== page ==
An associated, equally amorphous concept to Web3 is the metaverse, currently in its fledgling phase but not yet a concrete reality. The metaverse derives its name from the 2002 sci-fi novel Snow Crash and alludes to a 3D immersive world (not unlike the Oasis in Ready Player One) which combines virtual reality (VR), augmented reality (AR), mixed reality (MR), gaming, cryptocurrencies, social media…the list goes on. It is essentially a catch-all term for virtual worlds in which users can interact with each other using virtual avatars and engage with apps and services in a far more immersive way. Contrary to what the name suggests, there is no single definitive iteration of the metaverse. There are already several platforms offering access to persistent virtual worlds in which players can gather and socialise, such as Roblox, Decentraland, Horizon etc.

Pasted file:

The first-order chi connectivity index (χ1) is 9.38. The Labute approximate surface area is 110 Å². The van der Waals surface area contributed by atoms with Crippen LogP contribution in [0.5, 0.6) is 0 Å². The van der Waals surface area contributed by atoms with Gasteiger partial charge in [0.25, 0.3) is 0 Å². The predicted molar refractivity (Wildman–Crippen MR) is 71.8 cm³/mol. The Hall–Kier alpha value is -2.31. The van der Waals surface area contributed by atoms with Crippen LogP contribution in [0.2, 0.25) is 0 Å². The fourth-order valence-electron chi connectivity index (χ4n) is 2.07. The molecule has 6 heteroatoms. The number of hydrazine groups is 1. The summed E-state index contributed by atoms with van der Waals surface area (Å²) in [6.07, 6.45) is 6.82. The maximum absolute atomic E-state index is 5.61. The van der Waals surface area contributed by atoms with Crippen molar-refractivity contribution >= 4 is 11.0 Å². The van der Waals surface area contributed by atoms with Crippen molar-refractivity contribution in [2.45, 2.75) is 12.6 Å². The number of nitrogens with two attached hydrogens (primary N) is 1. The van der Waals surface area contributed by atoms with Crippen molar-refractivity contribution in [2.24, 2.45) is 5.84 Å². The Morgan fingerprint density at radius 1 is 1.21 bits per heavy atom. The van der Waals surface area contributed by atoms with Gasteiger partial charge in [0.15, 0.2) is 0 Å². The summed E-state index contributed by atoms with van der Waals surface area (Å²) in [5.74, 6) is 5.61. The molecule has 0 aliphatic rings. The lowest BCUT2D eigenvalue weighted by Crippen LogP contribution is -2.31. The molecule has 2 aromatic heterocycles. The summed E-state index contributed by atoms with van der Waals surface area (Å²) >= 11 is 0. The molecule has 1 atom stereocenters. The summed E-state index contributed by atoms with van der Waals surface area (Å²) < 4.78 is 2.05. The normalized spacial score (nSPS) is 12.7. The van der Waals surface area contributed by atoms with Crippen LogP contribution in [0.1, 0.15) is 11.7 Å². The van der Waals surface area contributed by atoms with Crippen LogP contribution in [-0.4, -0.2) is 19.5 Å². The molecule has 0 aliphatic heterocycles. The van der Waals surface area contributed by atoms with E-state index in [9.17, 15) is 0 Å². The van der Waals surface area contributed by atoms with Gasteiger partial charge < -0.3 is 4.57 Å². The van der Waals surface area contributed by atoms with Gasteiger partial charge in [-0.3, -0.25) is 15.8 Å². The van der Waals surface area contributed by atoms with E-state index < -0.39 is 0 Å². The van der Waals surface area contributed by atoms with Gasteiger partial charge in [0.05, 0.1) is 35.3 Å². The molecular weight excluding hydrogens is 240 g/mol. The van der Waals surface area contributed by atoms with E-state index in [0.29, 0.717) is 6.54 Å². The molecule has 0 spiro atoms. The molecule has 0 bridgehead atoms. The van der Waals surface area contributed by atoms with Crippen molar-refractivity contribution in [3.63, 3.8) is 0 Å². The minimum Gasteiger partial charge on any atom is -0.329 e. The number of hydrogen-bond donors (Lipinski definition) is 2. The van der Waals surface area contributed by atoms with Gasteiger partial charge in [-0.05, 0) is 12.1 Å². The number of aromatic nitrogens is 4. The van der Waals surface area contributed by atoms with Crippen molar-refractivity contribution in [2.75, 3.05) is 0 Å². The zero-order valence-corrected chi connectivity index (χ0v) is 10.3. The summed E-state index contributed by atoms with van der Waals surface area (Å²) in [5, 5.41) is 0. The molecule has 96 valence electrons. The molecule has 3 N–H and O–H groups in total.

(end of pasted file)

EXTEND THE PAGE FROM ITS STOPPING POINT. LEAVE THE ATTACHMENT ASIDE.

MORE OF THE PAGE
Big Tech's big problem
Whilst these early forays into the metaverse provide a glimpse into its potential, it also highlights the potential pitfalls. After all, an immersive virtual simulation of our existing reality is sure to replicate many of the challenges we already face in our physical and digital worlds. Already there have been numerous reported instances by female users of digitally-enacted sexual harassment. In the context of VR-driven metaverse simulations, women have been subject to intimidation, harassment, rape threats – digital experiences made realistic by innovations in VR and its immersive nature.